Brexit: the implications for financial crime and investigations

We have considered the impact of the UK’s withdrawal from the EU on a number of financial crime and investigations topics. See the dropdown menus below for further information.

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The European Arrest Warrant and extradition
  • The UK is currently a member of the European Arrest Warrant (EAW) scheme. This enables an arrest warrant issued in one member state to be executed in any other member state in order to secure a person’s rapid removal to the requesting state. It replaced the separate extradition arrangements in place between each EU member state.

    There has been controversy regarding the scheme in the past, and in particular the accusation that it was being used regarding very minor crimes and to surrender UK citizens to jurisdictions such as Greece where standards of trial process have been criticised. In November 2013, the UK Parliament’s Home Affairs Committee concluded that the EAW was “fundamentally flawed”, but parliament voted to stay in the scheme anyway.

    According to the National Crime Agency, the annual level of requests from the UK for extradition of an individual from an EU member state has stayed relatively constant, ranging from 219 to 271, between 2010 and 2015. In 2015 150 people were arrested and 121 of those were sent to the UK as a result of EAWs issued by the UK.

    Pro-Brexit politicians have stressed their desire to maintain cooperation with European authorities in combating crime. Norway, Iceland, Switzerland and Croatia are all members of the EAW scheme, despite not being members of the EU.

    However, it is now clear that (unless a deal is reached before exit day) the UK will not remain part of the EAW scheme and EU Member States will be designated “Part 2” territories under the Extradition Act 2003. This means that they will therefore enjoy the same status as countries such as America. Requests for extradition from these territories need decisions by both the Secretary of State and the courts, so present a slower route to extradition than under the EAW, but still represent an enhanced level of cooperation between states. Further information is set out in The Law Enforcement and Security (Amendment) (EU Exit) Regulations 2019 and the accompanying Explanatory Memorandum.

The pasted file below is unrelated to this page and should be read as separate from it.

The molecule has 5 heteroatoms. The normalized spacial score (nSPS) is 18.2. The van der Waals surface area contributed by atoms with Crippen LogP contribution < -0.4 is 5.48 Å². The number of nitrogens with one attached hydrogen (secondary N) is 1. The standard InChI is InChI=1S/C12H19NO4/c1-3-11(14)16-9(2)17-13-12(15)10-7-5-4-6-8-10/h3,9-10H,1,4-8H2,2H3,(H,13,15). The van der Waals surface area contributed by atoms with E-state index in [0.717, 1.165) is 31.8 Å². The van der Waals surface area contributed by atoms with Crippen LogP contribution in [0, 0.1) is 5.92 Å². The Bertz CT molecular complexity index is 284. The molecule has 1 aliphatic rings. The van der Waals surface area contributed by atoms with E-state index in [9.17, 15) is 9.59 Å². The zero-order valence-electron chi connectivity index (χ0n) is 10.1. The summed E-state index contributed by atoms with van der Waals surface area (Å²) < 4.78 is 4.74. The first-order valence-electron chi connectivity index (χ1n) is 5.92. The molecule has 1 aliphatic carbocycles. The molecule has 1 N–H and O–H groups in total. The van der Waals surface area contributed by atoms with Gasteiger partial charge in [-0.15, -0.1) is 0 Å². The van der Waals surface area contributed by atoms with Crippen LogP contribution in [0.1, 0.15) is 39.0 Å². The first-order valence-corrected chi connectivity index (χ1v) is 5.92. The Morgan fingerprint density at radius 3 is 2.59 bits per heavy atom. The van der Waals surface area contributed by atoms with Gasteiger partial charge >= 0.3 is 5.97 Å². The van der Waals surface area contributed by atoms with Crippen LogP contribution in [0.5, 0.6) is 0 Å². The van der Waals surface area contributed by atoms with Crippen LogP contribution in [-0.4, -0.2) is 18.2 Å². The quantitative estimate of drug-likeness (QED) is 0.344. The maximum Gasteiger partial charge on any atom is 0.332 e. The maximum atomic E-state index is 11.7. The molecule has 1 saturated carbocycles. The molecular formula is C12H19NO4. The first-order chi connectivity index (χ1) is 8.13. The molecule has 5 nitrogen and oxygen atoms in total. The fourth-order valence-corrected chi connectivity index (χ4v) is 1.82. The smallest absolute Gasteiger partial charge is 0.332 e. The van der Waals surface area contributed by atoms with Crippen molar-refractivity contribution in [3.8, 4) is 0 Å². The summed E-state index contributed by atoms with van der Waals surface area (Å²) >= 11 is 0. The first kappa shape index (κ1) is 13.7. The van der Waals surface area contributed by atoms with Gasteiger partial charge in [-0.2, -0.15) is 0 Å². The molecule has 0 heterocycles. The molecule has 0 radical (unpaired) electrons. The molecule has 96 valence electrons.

International cooperation
  • Broadly, the pan-European targeting of complex cross-border criminal activity is founded upon inter-governmental cooperation as much as it is upon specific EU law frameworks. Where this legal foundation remains unchanged, most importantly the European Court of Human Rights and the Council of Europe, cooperation and participation in these cross-border endeavours will continue.

    EU crime agencies

    There are two EU agencies that explicitly require membership of the EU for participation: Europol, the EU police intelligence agency, and Eurojust, the coordinating network of EU prosecution agencies. A negotiation will be required to establish a new legal foundation for the UK’s membership of, or cooperation with, these bodies. Issues of data protection in the sharing of intelligence information will also require resolution, as the UK will be outside the EU regime following Brexit. But it is unlikely that either the UK or the EU will want to see any reduction in cooperation in investigating criminal activity and it can be expected that a relatively early resolution of these issues will be found. Other non-EU states, such as the USA, Canada, Australia and Norway, have developed relationships with Europol and, with its geographical proximity, it seems very likely that the UK will too.

    Mutual legal assistance

    The UK can offer judicial assistance to any country or territory in the world, regardless of the existence of an agreement providing a framework for such assistance. The only stipulation is that if there is such an agreement, any request be made within the framework provided.

    The European Union based its framework of cooperation on a protocol negotiated by the Council of Europe. Consequently, the UK will be able to rely upon this pre-existing agreement, as the UK’s membership of the Council of Europe remains unchanged. However, this protocol does not provide the specific mechanisms or detail that was created under the European Union framework. For example, the European Investigation Order (EIO), seeks to allow the transfer of evidence through a single instrument prescribing detailed methods for gathering evidence. The Regulations introduced by the UK in 2017 to implement the EIO (Criminal Justice (European Investigation Order) Regulations 2017) will be revoked on the UK’s withdrawal from the EU, albeit that orders issued prior to the withdrawal will remain to be complied with.